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Archive for July, 2011

Deep Opacity Maps in Crystal Space

Deep Opacity Maps (DOM) represent a nice way of removing artifacts caused by the linear splitting in Opacity Shadow Maps (OSM).

The novelty of DOM is that they align the opacity maps (layers) with the hair geometry by first computing a depth map and use this information as an offset to the linear splitting that happens at a later rendering pass. In the following picture taken from [DOM] you can see exactly the difference between splitting in OSM (a) and DOM (b).

The advantage of using DOM is that visual artifacts do not occur even when using just a few layers, because by being aligned with the geometry the splitting follows the light distribution. Next is a comparison between the rendering obtained with OSM with 60 layers (a) and DOM with 16 layers (b) in Crystal Space:

However, one major disadvantage of DOM is that even though they explicitly specify a starting splitting position for each point (via the depth map), no information about the stopping splitting position is given whatsoever. This can create a lot of difficulties when trying to make the implementation work with different objects of different sizes and shapes. Using either a constant or the length of the object measured at a particular point in order to obtain the distance between two consecutive splits are too restrictive and thus fail.

This is why for the remaining time of the project I plan to extend DOM to compute and use information from a depth map containing the depth of the farthest points (the stopping splitting positions) as well. I also want to experiment with different splitting schemes, apart from the linear one, and add support for opaque objects, possibly by using the information provided by the depth map.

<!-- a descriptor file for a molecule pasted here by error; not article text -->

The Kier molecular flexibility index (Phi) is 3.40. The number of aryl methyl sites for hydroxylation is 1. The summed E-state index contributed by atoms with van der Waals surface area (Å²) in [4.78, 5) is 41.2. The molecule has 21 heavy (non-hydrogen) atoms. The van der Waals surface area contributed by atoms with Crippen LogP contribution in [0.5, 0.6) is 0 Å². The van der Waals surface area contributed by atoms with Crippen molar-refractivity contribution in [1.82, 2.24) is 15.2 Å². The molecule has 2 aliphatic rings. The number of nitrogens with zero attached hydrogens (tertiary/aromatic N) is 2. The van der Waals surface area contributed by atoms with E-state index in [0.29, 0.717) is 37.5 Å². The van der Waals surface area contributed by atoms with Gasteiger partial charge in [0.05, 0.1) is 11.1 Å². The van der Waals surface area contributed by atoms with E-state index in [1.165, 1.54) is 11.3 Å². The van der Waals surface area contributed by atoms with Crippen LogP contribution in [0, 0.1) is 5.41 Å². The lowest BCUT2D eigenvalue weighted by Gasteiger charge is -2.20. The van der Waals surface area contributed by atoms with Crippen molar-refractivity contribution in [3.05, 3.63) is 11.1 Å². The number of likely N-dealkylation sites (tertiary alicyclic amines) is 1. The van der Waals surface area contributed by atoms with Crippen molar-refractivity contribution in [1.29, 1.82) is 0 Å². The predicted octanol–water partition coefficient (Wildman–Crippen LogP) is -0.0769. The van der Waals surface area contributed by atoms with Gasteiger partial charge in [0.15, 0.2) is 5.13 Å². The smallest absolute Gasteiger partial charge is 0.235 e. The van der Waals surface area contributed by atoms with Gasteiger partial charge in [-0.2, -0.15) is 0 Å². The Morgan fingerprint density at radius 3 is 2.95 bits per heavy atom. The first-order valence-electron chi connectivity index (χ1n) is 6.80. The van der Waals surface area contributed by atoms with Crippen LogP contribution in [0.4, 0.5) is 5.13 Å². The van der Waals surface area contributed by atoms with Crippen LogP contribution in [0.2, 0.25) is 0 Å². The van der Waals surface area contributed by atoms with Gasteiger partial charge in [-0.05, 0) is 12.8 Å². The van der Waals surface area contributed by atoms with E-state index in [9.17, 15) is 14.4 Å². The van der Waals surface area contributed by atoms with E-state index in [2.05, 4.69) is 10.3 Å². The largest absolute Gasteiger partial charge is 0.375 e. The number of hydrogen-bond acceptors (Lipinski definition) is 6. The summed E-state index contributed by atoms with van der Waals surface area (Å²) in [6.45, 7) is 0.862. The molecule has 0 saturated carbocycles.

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Opacity Shadow Maps artifacts

Opacity shadow maps can suffer from sever artifacts if not “enough” maps are generated. The artifacts are caused by the fact that new points, without shadow information, are introduced by each opacity map. Below you can see the grass from CS rendered using only 15 opacity maps (the diagonal lines perpendicular to the light’s direction are the artifacts, in case they weren’t obvious enough 🙂 ):

The limit is 15 because, at the moment, the textures are passed as an array of sampler2D and only 16 (15 opacity + 1 material) textures can be used in one shader on my video card, NVIDIA GeForce 9500M GS. However, 4 times more maps can be generated if every channel of every texture is used, yielding 60 maps (but only 14 textures):

As can be seen from the above picture the artifacts are now slightly less visible (more but smaller), so increasing the number of maps is one way of trying to remove these artifacts. Another (smarter) way is by aligning the opacity maps with the geometry, using information from a depth map, as described in deep opacity maps (DOM). This is what I plan to implement for the second part of GSoC. Here is how DOM should improve the rendering: